Association between social determinants of health and trends in prevalence of hypertension in patients of the Peruvian Ministry of Health

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Abstract

Objective: To evaluate the association between social determinants of health and trends in the prevalence of hypertension among patients of the Peruvian Ministry of Health 2007–2016. Methods: We conducted an ecological study with secondary data sources using health care and death records obtained from the Peruvian Ministry of Health, data from the Peruvian National Household Survey and data from the Regional Information System for Decision Making. We determined the standardised prevalence of hypertension at national and region level, conducted a geospatial exploratory analysis at region level, and applied generalised linear mixed models to evaluate the association between social determinants of health and the prevalence of HT, according to the domains suggested by Healthy People 2020. Results: The prevalence of hypertensive patients of the Peruvian Ministry of Health increased from 966.8/100 000 in 2007 to 1619.1/100 000 in 2016. The prevalence of hypertension rose by 17.7/100 000 per 1% increase of insurance coverage and by 2.2/100 000 per 1% increase in the number of hospitals. In contrast, it decreased by 12.3/100 000 per 1% increase of the poverty rate, by 9.8/100 000 per 1% increase of the proportion of people with native language, by 3.6/100 000 per 1% increase of GDP per capita and by 3/100 000 per 1% increase in the number of local health centres. Conclusions: The growing trend of HT prevalence in Peru is directly associated with insurance coverage and number of hospitals, and inversely associated with poverty rate, proportion of people with native language, GDP per capita and number of local health centres.

Original languageAmerican English
JournalTropical Medicine and International Health
DOIs
StatePublished - Nov 2019

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Social Determinants of Health
Hypertension
Health
Insurance Coverage
Poverty
Language
Peru
Death Certificates
Information Storage and Retrieval
Information Systems
Linear Models
Decision Making
Delivery of Health Care

Keywords

  • employment
  • health services
  • health services coverage
  • hypertension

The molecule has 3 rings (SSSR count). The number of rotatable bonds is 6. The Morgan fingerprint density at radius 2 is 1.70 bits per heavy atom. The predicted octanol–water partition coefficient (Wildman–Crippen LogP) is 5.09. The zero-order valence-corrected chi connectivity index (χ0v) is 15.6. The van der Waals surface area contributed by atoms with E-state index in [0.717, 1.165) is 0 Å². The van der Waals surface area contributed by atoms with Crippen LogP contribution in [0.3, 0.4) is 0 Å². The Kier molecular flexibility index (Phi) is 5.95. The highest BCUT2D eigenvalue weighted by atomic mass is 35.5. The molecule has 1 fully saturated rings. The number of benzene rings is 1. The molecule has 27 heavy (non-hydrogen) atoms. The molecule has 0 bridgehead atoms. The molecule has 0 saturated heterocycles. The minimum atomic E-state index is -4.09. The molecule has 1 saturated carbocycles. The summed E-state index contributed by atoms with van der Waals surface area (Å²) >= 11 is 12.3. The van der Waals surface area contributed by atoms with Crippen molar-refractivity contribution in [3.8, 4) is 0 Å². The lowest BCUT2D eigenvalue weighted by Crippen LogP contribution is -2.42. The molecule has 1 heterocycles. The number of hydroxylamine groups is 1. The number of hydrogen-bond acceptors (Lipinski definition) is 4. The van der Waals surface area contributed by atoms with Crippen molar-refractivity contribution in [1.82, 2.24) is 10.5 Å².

• Peru
  • poverty

Cite this

@article{3056ddff3de84836923e3677afc1b361,
title = "Association between social determinants of health and trends in prevalence of hypertension in patients of the Peruvian Ministry of Health",
abstract = "Objective: To evaluate the association between social determinants of health and trends in the prevalence of hypertension among patients of the Peruvian Ministry of Health 2007–2016. Methods: We conducted an ecological study with secondary data sources using health care and death records obtained from the Peruvian Ministry of Health, data from the Peruvian National Household Survey and data from the Regional Information System for Decision Making. We determined the standardised prevalence of hypertension at national and region level, conducted a geospatial exploratory analysis at region level, and applied generalised linear mixed models to evaluate the association between social determinants of health and the prevalence of HT, according to the domains suggested by Healthy People 2020. Results: The prevalence of hypertensive patients of the Peruvian Ministry of Health increased from 966.8/100 000 in 2007 to 1619.1/100 000 in 2016. The prevalence of hypertension rose by 17.7/100 000 per 1{\%} increase of insurance coverage and by 2.2/100 000 per 1{\%} increase in the number of hospitals. In contrast, it decreased by 12.3/100 000 per 1{\%} increase of the poverty rate, by 9.8/100 000 per 1{\%} increase of the proportion of people with native language, by 3.6/100 000 per 1{\%} increase of GDP per capita and by 3/100 000 per 1{\%} increase in the number of local health centres. Conclusions: The growing trend of HT prevalence in Peru is directly associated with insurance coverage and number of hospitals, and inversely associated with poverty rate, proportion of people with native language, GDP per capita and number of local health centres.",